Nodejs Exceptions Monitoring


Monitor code execution in NodeJS applications.


To install the latest version, use the following npm command:

npm install @palzin-apm/palzin-nodejs --save

Configure the Ingestion Key and URL

You need an Ingestion Key and URL to create a Palzin Monitor (APM) instance. Obtain a new key by creating a project in your Palzin Monitor (APM) dashboard.

If you use dotenv, you can configure the Palzin Ingestion Key in your environment file:

PALZIN_APM_URL=[your palzin domain]


It's important that Palzin is required in the first line of the script, before you require any other modules - i.e., before http, mysql, etc.

This means that you should require Palzin in your application's main file (usually index.js, server.js, or app.js). Here's an example of how Palzin Monitor (APM) is normally initialized in a NodeJS script:

const palzin = require('@palzin-apm/palzin-nodejs')({
    url: 'xxxxxxxxx',
    ingestionKey: 'xxxxxxxxxxxxx'

// Continue with the rest of the script...


The Palzin Monitor (APM) Node.js module has the ability to automatically detect the modules you require in your application and instrument them for monitoring during transaction execution.

To take advantage of autowiring, you need to require the palzin apm module at the first line of your script, before requiring any other modules.

The following modules are autowired by default:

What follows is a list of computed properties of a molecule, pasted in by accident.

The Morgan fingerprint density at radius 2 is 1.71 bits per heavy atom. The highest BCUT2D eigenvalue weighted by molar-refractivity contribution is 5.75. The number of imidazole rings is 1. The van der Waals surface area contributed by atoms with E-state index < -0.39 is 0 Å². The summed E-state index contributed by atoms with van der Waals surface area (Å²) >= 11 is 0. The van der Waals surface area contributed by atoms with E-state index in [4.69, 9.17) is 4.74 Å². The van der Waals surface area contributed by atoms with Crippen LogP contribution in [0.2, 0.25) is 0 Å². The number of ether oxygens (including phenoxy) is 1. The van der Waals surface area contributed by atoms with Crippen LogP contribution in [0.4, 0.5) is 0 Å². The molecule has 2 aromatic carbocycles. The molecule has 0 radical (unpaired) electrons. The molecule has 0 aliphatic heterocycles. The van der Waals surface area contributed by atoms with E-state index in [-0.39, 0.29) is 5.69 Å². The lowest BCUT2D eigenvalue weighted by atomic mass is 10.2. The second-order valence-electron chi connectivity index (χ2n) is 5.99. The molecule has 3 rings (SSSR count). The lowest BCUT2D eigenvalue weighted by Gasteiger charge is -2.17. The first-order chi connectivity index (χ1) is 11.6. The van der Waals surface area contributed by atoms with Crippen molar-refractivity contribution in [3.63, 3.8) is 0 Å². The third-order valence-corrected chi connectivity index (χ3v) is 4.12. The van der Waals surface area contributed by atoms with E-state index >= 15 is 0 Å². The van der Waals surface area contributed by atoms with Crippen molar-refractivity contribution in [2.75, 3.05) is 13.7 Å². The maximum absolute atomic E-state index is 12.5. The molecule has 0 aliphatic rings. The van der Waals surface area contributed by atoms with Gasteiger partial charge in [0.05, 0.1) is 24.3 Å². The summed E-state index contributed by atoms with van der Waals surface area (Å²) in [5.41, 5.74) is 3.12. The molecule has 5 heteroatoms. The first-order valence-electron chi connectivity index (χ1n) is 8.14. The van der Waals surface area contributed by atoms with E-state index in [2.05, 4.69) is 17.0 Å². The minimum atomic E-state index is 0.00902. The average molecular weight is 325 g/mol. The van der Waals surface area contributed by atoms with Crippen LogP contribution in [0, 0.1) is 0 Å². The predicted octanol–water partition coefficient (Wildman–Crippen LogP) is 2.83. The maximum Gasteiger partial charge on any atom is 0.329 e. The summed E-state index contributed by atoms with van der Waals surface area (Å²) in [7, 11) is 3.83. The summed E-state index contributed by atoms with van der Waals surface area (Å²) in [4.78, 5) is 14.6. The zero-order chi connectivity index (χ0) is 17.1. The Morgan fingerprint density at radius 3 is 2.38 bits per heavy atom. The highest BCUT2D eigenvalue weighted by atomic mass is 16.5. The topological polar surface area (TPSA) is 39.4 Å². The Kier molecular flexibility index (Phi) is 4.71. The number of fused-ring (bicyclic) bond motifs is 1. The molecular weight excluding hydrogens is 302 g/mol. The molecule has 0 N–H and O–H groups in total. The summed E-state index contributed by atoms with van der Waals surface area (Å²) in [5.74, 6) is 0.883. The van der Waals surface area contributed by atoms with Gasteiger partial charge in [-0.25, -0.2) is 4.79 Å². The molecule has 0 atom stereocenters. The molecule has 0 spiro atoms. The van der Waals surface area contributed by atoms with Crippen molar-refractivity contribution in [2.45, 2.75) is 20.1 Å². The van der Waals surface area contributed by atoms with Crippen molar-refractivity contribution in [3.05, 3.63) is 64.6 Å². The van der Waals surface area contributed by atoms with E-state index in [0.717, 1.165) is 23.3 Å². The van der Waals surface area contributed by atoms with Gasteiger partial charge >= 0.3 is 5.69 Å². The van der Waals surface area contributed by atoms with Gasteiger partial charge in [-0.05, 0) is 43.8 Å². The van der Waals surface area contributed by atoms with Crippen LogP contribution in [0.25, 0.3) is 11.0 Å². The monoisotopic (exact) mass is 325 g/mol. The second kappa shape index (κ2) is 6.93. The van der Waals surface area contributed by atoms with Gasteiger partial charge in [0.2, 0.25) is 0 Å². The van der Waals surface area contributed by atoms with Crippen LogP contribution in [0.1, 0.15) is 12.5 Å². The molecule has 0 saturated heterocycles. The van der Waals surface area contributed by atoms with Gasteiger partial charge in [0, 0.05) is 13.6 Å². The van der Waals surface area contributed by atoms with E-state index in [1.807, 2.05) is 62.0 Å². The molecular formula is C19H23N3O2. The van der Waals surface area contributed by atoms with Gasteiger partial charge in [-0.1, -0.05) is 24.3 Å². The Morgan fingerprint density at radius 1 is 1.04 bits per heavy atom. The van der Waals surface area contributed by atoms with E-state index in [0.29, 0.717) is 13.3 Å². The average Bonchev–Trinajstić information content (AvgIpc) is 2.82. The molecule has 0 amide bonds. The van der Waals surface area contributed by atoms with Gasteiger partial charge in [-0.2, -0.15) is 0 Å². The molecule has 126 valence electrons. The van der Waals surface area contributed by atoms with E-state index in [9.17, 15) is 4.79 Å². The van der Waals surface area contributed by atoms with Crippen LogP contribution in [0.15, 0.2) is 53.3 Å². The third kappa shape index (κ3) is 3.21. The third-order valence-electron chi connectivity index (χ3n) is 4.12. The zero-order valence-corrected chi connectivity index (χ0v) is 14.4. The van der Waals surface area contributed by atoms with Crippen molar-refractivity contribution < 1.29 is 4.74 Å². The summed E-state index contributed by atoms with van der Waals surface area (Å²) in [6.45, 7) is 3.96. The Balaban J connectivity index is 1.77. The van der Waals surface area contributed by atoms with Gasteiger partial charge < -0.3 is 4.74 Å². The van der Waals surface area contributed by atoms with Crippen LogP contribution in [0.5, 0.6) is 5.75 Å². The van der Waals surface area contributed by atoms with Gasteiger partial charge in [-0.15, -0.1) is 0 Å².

• mysql2
  • mssql
  • pg
  • knex
  • mongodb

If you use other modules that are not listed here, please let us know by sending an email to, and we will consider adding them to the autowiring list.

HTTP Request Monitoring

Palzin wraps incoming HTTP requests in an entity called "Transaction." To get a complete picture of what happens in your application during an HTTP request, you should start the transaction as soon as possible in the web server.

Here's an example where a custom web server uses patterns to route requests to handlers:

const palzin = require('@palzin-apm/palzin-nodejs')({
    ingestionKey: 'xxxxxxxxxxxxx682eedcce097b64b',
    url: 'xxxxxxxxx',

var http = require('http');
var patterns = require('patterns')();

// Setup routes and their respective route handlers
patterns.add('GET /posts/{id}', require('./routes/posts').show);

// Start web server
http.createServer(function (req, res) {
    // Check if we have a route matching the incoming request
    var match = patterns.match(req.method + ' ' + req.url);

    // If no match is found, respond with a 404.
    // Palzin Monitor (APM) will use the default transaction name "unknown route"
    if (!match) {

    // Start the transaction

    req.params = match.params;
    match.value(req, res);

If the transaction is started correctly, Palzin Monitor (APM) will automatically monitor other tasks based on supported modules like mysql2, pg, mongodb, etc.

If you are using the Express framework, transactions are automatically labeled based on the names of your routes. Follow the specific Express documentation for more details.

Instrument a CLI Script

A NodeJS application that runs from the command line can start the transaction immediately after initialization:

const palzin = require('@palzin-apm/palzin-nodejs')({
    ingestionKey: 'xxxxxxxxxxxxx',
    url: 'xxxxxxxxx',

// Start the transaction

// Continue with the rest of the script...

Custom Segments

By default, Palzin Monitor (APM) reports many different tasks based on the application's dependencies. However, you can "wrap" specific parts of your code that you consider relevant to create a more complete picture of the executed statements during an execution cycle and their performance.

Learn more about custom segments.

Last updated: 1 year ago

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